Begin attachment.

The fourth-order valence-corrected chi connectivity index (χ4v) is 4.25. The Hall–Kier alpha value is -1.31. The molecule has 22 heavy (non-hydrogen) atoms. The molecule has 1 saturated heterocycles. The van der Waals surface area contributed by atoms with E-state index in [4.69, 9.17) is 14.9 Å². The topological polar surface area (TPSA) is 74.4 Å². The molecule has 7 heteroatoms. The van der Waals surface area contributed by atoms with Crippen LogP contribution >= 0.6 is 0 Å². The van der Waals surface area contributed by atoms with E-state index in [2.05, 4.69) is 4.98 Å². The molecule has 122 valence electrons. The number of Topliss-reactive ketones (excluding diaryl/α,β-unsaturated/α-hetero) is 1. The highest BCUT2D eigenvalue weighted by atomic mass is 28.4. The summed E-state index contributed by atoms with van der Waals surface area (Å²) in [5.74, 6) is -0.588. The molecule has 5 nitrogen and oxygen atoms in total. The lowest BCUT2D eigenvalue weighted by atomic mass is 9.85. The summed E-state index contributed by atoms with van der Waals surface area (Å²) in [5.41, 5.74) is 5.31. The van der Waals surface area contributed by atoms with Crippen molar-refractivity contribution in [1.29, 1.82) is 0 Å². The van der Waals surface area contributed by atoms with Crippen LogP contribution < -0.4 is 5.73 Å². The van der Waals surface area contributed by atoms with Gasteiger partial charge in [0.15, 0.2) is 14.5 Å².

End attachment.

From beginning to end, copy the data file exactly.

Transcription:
The fourth-order valence-corrected chi connectivity index (χ4v) is 4.25. The Hall–Kier alpha value is -1.31. The molecule has 22 heavy (non-hydrogen) atoms. The molecule has 1 saturated heterocycles. The van der Waals surface area contributed by atoms with E-state index in [4.69, 9.17) is 14.9 Å². The topological polar surface area (TPSA) is 74.4 Å². The molecule has 7 heteroatoms. The van der Waals surface area contributed by atoms with Crippen LogP contribution >= 0.6 is 0 Å². The van der Waals surface area contributed by atoms with E-state index in [2.05, 4.69) is 4.98 Å². The molecule has 122 valence electrons. The number of Topliss-reactive ketones (excluding diaryl/α,β-unsaturated/α-hetero) is 1. The highest BCUT2D eigenvalue weighted by atomic mass is 28.4. The summed E-state index contributed by atoms with van der Waals surface area (Å²) in [5.74, 6) is -0.588. The molecule has 5 nitrogen and oxygen atoms in total. The lowest BCUT2D eigenvalue weighted by atomic mass is 9.85. The summed E-state index contributed by atoms with van der Waals surface area (Å²) in [5.41, 5.74) is 5.31. The van der Waals surface area contributed by atoms with Crippen molar-refractivity contribution in [1.29, 1.82) is 0 Å². The van der Waals surface area contributed by atoms with Crippen LogP contribution < -0.4 is 5.73 Å². The van der Waals surface area contributed by atoms with Gasteiger partial charge in [0.15, 0.2) is 14.5 Å².